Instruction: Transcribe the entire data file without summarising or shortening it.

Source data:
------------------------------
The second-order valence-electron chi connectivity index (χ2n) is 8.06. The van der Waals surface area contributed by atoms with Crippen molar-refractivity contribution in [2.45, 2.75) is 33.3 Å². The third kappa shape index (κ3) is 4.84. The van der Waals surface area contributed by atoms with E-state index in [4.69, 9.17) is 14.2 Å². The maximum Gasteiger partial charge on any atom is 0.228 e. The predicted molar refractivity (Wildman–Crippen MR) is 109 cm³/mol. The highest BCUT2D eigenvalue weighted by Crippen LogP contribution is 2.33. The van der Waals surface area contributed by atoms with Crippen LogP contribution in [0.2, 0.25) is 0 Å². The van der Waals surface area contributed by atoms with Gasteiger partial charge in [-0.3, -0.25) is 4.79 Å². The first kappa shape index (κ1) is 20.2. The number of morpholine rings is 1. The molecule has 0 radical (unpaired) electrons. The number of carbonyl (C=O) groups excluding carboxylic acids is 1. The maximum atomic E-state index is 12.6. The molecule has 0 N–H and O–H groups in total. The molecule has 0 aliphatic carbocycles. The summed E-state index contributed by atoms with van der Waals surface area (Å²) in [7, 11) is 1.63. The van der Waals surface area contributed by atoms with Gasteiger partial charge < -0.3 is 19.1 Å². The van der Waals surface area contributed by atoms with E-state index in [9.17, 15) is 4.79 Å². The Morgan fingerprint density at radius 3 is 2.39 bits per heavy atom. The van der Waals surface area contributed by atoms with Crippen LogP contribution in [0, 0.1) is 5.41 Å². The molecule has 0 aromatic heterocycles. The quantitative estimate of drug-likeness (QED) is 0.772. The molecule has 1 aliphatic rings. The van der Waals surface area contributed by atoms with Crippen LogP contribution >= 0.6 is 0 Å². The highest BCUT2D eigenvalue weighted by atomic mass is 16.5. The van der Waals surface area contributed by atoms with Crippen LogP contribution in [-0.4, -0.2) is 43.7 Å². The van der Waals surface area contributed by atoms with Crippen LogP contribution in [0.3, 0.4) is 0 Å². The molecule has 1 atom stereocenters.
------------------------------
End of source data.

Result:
The second-order valence-electron chi connectivity index (χ2n) is 8.06. The van der Waals surface area contributed by atoms with Crippen molar-refractivity contribution in [2.45, 2.75) is 33.3 Å². The third kappa shape index (κ3) is 4.84. The van der Waals surface area contributed by atoms with E-state index in [4.69, 9.17) is 14.2 Å². The maximum Gasteiger partial charge on any atom is 0.228 e. The predicted molar refractivity (Wildman–Crippen MR) is 109 cm³/mol. The highest BCUT2D eigenvalue weighted by Crippen LogP contribution is 2.33. The van der Waals surface area contributed by atoms with Crippen LogP contribution in [0.2, 0.25) is 0 Å². The van der Waals surface area contributed by atoms with Gasteiger partial charge in [-0.3, -0.25) is 4.79 Å². The first kappa shape index (κ1) is 20.2. The number of morpholine rings is 1. The molecule has 0 radical (unpaired) electrons. The number of carbonyl (C=O) groups excluding carboxylic acids is 1. The maximum atomic E-state index is 12.6. The molecule has 0 N–H and O–H groups in total. The molecule has 0 aliphatic carbocycles. The summed E-state index contributed by atoms with van der Waals surface area (Å²) in [7, 11) is 1.63. The van der Waals surface area contributed by atoms with Gasteiger partial charge < -0.3 is 19.1 Å². The van der Waals surface area contributed by atoms with E-state index in [9.17, 15) is 4.79 Å². The Morgan fingerprint density at radius 3 is 2.39 bits per heavy atom. The van der Waals surface area contributed by atoms with Crippen LogP contribution in [0, 0.1) is 5.41 Å². The molecule has 0 aromatic heterocycles. The quantitative estimate of drug-likeness (QED) is 0.772. The molecule has 1 aliphatic rings. The van der Waals surface area contributed by atoms with Crippen LogP contribution >= 0.6 is 0 Å². The highest BCUT2D eigenvalue weighted by atomic mass is 16.5. The van der Waals surface area contributed by atoms with Crippen LogP contribution in [-0.4, -0.2) is 43.7 Å². The van der Waals surface area contributed by atoms with Crippen LogP contribution in [0.3, 0.4) is 0 Å². The molecule has 1 atom stereocenters.